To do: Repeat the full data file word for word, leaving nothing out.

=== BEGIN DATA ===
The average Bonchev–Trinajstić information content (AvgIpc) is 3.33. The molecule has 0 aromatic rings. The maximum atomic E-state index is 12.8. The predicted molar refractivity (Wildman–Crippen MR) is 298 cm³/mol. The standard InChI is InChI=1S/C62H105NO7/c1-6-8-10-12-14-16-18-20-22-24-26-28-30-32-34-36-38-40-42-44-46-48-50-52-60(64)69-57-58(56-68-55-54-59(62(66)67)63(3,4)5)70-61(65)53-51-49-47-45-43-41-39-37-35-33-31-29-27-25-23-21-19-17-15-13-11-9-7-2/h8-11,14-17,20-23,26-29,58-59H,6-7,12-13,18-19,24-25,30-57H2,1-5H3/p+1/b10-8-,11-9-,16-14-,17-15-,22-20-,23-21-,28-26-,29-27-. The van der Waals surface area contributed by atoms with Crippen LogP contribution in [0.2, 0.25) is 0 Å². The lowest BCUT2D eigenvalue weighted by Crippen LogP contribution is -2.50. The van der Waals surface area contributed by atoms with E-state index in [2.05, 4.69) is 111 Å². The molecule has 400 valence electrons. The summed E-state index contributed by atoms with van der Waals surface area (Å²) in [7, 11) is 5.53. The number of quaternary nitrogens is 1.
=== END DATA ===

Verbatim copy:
The average Bonchev–Trinajstić information content (AvgIpc) is 3.33. The molecule has 0 aromatic rings. The maximum atomic E-state index is 12.8. The predicted molar refractivity (Wildman–Crippen MR) is 298 cm³/mol. The standard InChI is InChI=1S/C62H105NO7/c1-6-8-10-12-14-16-18-20-22-24-26-28-30-32-34-36-38-40-42-44-46-48-50-52-60(64)69-57-58(56-68-55-54-59(62(66)67)63(3,4)5)70-61(65)53-51-49-47-45-43-41-39-37-35-33-31-29-27-25-23-21-19-17-15-13-11-9-7-2/h8-11,14-17,20-23,26-29,58-59H,6-7,12-13,18-19,24-25,30-57H2,1-5H3/p+1/b10-8-,11-9-,16-14-,17-15-,22-20-,23-21-,28-26-,29-27-. The van der Waals surface area contributed by atoms with Crippen LogP contribution in [0.2, 0.25) is 0 Å². The lowest BCUT2D eigenvalue weighted by Crippen LogP contribution is -2.50. The van der Waals surface area contributed by atoms with E-state index in [2.05, 4.69) is 111 Å². The molecule has 400 valence electrons. The summed E-state index contributed by atoms with van der Waals surface area (Å²) in [7, 11) is 5.53. The number of quaternary nitrogens is 1.